Abstract 14574: MIP1 is a Novel Candidate Gene for Cardiomyopathy and Heart Failure
Introduction: Mutations in genes involved in cardiac mechanosensation (mec), such as the muscle LIM protein (MLP), have been shown to cause cardiomyopathy. Hypothesis: Identification of novel mec genes by searching for new MLP interacting proteins may provide novel insights into underlying mechanisms of heart failure.
Methods and Results: A cardiac specific yeast two hybrid screen identified a novel MLP interacting zinc finger protein (MIP1), located at a chromosomal region recently implicated via different genome-wide association studies in the pathogenesis of dilated cardiomypathy (DCM). The interaction was confirmed by coimmunoprecipitation, colocalization and cross linking experiments. Also MIP1 is stress inducible and chromatin immunoprecipitation experiments revealed that MIP1 binds to the calcineurin promoter and activates NFAT, a known mediator of hypertrophy. MIP1 conditional knockout (cKO) animals failed to adapt to transverse aortic constriction. Four weeks after intervention, fractional shortening (FS) was significantly decreased (46.5±6.3% versus 52.0±3.7%, P<0.04) and LVEDD (3.74±0.19% versus 3.44±0.16%, P<0.003) as well as LVESD (2.00±0.28% versus 1.65±0.14%, P<0.005) were significantly increased in cKO mice (n=10) compared to control littermates (n=8). TUNEL assays, combined with activated caspase, whole gene expression arrays and RT-PCRs strongly suggest that apoptosis is responsible for the observed heart failure phenotype. The reverse experiment, i.e. overexpression of MIP1 in vivo, resulted in marked hypertrophy at the organ and single cell level. Moreover, MIP1 is downregulated in human ischemic cardiomyopathy and DCM (P=0.01). We also sequenced the human MIP1 gene in 916 unrelated DCM patients and identified 4 MIP1 missense mutations (T106M, G179S, A188V, Q531R), 2 of which co-segregate in two small families affected by DCM and arrhythmia. All four variants show abnormalities when analyzed in regards to their ability to interact with MLP, localization, structure, and potential to drive the calcineurin promoter.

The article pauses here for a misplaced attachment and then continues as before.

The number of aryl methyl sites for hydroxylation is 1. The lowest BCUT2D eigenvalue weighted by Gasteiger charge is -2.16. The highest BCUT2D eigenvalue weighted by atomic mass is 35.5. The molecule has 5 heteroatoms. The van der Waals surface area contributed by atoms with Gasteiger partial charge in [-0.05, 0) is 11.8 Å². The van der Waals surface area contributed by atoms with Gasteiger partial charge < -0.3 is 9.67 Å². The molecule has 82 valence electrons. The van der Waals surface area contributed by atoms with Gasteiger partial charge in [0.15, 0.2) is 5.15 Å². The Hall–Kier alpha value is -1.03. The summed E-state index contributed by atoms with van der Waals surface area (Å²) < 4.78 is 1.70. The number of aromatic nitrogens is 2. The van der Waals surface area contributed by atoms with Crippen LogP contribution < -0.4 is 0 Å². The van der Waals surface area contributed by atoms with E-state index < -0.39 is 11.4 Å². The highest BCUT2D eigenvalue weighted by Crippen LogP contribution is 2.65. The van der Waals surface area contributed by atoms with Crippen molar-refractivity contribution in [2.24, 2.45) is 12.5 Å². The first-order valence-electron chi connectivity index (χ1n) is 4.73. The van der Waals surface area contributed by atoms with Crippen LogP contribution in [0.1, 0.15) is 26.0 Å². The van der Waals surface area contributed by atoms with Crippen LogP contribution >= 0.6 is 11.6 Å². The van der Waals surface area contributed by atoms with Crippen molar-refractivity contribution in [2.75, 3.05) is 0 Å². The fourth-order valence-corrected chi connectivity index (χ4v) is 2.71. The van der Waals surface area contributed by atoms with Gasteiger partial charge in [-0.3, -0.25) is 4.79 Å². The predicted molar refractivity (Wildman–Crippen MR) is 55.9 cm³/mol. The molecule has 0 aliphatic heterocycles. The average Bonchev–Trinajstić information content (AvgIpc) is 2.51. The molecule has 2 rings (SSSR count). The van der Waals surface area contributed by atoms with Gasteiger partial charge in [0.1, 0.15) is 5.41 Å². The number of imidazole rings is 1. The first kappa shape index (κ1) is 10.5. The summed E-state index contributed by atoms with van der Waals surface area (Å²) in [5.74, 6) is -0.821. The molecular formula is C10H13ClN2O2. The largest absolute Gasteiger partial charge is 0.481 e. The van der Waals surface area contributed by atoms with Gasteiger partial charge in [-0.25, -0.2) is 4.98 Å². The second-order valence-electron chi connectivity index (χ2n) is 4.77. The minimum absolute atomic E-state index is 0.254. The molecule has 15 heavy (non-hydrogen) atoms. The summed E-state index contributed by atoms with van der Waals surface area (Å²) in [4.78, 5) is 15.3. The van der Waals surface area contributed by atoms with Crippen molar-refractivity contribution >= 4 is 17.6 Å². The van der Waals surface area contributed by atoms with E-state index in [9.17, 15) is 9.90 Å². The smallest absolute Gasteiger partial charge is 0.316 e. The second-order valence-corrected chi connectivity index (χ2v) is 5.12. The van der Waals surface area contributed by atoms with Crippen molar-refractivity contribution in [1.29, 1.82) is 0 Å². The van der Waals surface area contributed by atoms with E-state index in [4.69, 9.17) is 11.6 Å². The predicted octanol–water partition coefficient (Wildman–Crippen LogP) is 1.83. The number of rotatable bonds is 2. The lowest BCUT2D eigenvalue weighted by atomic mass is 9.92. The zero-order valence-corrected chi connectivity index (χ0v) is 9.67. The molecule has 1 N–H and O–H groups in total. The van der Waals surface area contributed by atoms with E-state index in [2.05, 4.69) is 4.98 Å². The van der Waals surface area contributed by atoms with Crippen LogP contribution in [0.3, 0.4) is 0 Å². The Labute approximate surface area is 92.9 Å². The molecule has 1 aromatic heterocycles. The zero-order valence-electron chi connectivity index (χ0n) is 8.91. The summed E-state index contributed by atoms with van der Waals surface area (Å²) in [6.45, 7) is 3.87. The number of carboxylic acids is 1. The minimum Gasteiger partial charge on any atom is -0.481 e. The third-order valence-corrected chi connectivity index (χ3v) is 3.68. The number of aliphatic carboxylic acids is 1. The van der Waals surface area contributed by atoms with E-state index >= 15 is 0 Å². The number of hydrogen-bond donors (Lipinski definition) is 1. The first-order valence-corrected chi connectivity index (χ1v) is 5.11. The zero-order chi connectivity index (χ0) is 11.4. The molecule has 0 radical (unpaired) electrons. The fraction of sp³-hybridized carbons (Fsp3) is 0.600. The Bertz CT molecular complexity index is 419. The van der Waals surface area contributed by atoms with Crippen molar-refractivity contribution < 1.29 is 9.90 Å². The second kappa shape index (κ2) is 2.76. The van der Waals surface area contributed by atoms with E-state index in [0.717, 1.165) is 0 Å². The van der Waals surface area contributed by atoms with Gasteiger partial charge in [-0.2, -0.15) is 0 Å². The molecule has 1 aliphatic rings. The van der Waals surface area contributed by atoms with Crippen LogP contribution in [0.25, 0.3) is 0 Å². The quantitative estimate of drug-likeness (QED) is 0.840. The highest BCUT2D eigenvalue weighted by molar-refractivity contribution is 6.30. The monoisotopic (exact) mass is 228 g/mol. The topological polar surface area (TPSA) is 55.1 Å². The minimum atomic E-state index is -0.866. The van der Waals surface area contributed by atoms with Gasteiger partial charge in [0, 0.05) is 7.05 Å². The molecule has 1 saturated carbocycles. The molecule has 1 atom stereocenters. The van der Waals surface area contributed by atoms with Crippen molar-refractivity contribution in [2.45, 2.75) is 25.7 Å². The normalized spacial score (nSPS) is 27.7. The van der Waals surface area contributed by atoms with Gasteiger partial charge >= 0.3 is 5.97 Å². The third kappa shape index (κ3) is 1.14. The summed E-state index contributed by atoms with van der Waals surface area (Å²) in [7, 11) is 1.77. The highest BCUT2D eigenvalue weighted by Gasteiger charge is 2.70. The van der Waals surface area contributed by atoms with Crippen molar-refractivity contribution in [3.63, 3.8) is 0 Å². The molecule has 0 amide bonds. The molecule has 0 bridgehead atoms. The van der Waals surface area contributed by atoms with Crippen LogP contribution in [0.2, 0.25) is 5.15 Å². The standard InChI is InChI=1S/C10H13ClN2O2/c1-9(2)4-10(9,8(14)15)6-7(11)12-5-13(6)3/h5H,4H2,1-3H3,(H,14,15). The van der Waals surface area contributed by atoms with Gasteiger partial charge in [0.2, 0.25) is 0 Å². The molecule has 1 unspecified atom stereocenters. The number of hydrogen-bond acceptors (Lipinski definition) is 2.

Conclusions: MIP1 may be important for the initiation of survival pathways upon biomechanical stress and probably represents a previously unrecognized cardiomyopathy candidate gene.
- © 2012 by American Heart Association, Inc.